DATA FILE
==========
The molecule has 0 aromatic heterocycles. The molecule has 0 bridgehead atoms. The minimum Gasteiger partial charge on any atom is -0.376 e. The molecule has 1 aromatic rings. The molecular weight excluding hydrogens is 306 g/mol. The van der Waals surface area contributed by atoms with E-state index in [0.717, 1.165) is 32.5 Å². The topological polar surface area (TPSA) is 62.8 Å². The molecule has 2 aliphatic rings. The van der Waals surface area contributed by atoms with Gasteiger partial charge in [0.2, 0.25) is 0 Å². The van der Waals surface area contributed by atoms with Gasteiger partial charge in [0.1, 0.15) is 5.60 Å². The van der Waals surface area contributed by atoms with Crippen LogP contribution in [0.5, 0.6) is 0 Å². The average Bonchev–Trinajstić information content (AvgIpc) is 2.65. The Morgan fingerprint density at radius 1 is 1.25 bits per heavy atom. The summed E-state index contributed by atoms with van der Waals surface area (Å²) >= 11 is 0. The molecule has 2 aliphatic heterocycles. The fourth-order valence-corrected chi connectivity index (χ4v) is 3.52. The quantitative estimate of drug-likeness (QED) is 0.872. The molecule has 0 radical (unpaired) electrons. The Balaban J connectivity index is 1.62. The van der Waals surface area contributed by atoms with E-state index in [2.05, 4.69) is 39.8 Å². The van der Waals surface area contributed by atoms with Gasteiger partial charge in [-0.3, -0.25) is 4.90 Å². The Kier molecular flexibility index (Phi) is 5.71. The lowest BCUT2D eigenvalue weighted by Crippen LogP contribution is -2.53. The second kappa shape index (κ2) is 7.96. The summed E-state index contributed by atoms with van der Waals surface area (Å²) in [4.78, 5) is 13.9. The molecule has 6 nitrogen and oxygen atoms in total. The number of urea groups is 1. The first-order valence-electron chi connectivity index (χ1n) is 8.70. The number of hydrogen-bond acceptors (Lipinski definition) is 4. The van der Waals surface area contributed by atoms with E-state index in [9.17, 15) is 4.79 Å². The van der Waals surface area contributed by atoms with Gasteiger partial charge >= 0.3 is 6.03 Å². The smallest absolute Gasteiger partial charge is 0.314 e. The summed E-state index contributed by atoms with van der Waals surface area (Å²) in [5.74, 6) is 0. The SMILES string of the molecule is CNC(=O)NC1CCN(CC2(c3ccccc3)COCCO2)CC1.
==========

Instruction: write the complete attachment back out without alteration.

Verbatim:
The molecule has 0 aromatic heterocycles. The molecule has 0 bridgehead atoms. The minimum Gasteiger partial charge on any atom is -0.376 e. The molecule has 1 aromatic rings. The molecular weight excluding hydrogens is 306 g/mol. The van der Waals surface area contributed by atoms with E-state index in [0.717, 1.165) is 32.5 Å². The topological polar surface area (TPSA) is 62.8 Å². The molecule has 2 aliphatic rings. The van der Waals surface area contributed by atoms with Gasteiger partial charge in [0.2, 0.25) is 0 Å². The van der Waals surface area contributed by atoms with Gasteiger partial charge in [0.1, 0.15) is 5.60 Å². The van der Waals surface area contributed by atoms with Crippen LogP contribution in [0.5, 0.6) is 0 Å². The average Bonchev–Trinajstić information content (AvgIpc) is 2.65. The Morgan fingerprint density at radius 1 is 1.25 bits per heavy atom. The summed E-state index contributed by atoms with van der Waals surface area (Å²) >= 11 is 0. The molecule has 2 aliphatic heterocycles. The fourth-order valence-corrected chi connectivity index (χ4v) is 3.52. The quantitative estimate of drug-likeness (QED) is 0.872. The molecule has 0 radical (unpaired) electrons. The Balaban J connectivity index is 1.62. The van der Waals surface area contributed by atoms with E-state index in [2.05, 4.69) is 39.8 Å². The van der Waals surface area contributed by atoms with Gasteiger partial charge in [-0.3, -0.25) is 4.90 Å². The Kier molecular flexibility index (Phi) is 5.71. The lowest BCUT2D eigenvalue weighted by Crippen LogP contribution is -2.53. The second kappa shape index (κ2) is 7.96. The summed E-state index contributed by atoms with van der Waals surface area (Å²) in [4.78, 5) is 13.9. The molecule has 6 nitrogen and oxygen atoms in total. The number of urea groups is 1. The first-order valence-electron chi connectivity index (χ1n) is 8.70. The number of hydrogen-bond acceptors (Lipinski definition) is 4. The van der Waals surface area contributed by atoms with E-state index in [9.17, 15) is 4.79 Å². The van der Waals surface area contributed by atoms with Gasteiger partial charge >= 0.3 is 6.03 Å². The smallest absolute Gasteiger partial charge is 0.314 e. The summed E-state index contributed by atoms with van der Waals surface area (Å²) in [5.74, 6) is 0. The SMILES string of the molecule is CNC(=O)NC1CCN(CC2(c3ccccc3)COCCO2)CC1.